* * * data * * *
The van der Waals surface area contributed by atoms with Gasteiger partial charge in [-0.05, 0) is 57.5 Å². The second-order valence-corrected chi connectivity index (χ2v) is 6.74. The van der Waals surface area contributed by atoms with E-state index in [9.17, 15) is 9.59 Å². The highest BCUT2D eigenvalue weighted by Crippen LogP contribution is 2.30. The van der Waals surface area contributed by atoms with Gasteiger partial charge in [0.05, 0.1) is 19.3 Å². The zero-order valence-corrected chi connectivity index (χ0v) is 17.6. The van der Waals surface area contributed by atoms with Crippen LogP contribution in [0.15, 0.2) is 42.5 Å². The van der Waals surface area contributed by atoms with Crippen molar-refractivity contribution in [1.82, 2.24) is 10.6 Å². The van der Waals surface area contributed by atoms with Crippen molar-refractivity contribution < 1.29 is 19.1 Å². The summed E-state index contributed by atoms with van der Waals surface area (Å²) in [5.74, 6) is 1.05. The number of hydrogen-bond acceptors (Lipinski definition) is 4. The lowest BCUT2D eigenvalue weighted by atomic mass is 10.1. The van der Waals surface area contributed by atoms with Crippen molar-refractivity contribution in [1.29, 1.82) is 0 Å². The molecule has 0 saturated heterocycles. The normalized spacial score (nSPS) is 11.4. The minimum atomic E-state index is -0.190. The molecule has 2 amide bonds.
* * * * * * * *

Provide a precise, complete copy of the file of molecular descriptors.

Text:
The van der Waals surface area contributed by atoms with Gasteiger partial charge in [-0.05, 0) is 57.5 Å². The second-order valence-corrected chi connectivity index (χ2v) is 6.74. The van der Waals surface area contributed by atoms with E-state index in [9.17, 15) is 9.59 Å². The highest BCUT2D eigenvalue weighted by Crippen LogP contribution is 2.30. The van der Waals surface area contributed by atoms with Gasteiger partial charge in [0.05, 0.1) is 19.3 Å². The zero-order valence-corrected chi connectivity index (χ0v) is 17.6. The van der Waals surface area contributed by atoms with Crippen LogP contribution in [0.15, 0.2) is 42.5 Å². The van der Waals surface area contributed by atoms with Crippen molar-refractivity contribution in [1.82, 2.24) is 10.6 Å². The van der Waals surface area contributed by atoms with Crippen molar-refractivity contribution < 1.29 is 19.1 Å². The summed E-state index contributed by atoms with van der Waals surface area (Å²) in [5.74, 6) is 1.05. The number of hydrogen-bond acceptors (Lipinski definition) is 4. The lowest BCUT2D eigenvalue weighted by atomic mass is 10.1. The van der Waals surface area contributed by atoms with Crippen molar-refractivity contribution in [1.29, 1.82) is 0 Å². The molecule has 0 saturated heterocycles. The normalized spacial score (nSPS) is 11.4. The minimum atomic E-state index is -0.190. The molecule has 2 amide bonds.